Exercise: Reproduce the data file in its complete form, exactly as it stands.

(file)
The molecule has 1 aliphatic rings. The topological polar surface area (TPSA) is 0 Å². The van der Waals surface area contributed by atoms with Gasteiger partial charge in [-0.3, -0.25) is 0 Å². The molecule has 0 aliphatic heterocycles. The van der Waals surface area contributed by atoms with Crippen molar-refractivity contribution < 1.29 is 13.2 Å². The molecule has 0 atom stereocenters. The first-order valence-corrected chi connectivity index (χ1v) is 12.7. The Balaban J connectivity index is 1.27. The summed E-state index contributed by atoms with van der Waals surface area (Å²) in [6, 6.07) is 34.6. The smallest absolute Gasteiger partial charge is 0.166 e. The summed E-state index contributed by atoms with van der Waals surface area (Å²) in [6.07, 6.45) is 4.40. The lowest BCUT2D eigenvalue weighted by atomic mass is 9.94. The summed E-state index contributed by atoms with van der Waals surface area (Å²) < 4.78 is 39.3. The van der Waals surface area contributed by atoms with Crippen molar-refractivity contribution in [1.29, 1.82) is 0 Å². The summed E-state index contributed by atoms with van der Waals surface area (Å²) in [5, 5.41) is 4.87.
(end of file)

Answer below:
The molecule has 1 aliphatic rings. The topological polar surface area (TPSA) is 0 Å². The van der Waals surface area contributed by atoms with Gasteiger partial charge in [-0.3, -0.25) is 0 Å². The molecule has 0 aliphatic heterocycles. The van der Waals surface area contributed by atoms with Crippen molar-refractivity contribution < 1.29 is 13.2 Å². The molecule has 0 atom stereocenters. The first-order valence-corrected chi connectivity index (χ1v) is 12.7. The Balaban J connectivity index is 1.27. The summed E-state index contributed by atoms with van der Waals surface area (Å²) in [6, 6.07) is 34.6. The smallest absolute Gasteiger partial charge is 0.166 e. The summed E-state index contributed by atoms with van der Waals surface area (Å²) in [6.07, 6.45) is 4.40. The lowest BCUT2D eigenvalue weighted by atomic mass is 9.94. The summed E-state index contributed by atoms with van der Waals surface area (Å²) < 4.78 is 39.3. The van der Waals surface area contributed by atoms with Crippen molar-refractivity contribution in [1.29, 1.82) is 0 Å². The summed E-state index contributed by atoms with van der Waals surface area (Å²) in [5, 5.41) is 4.87.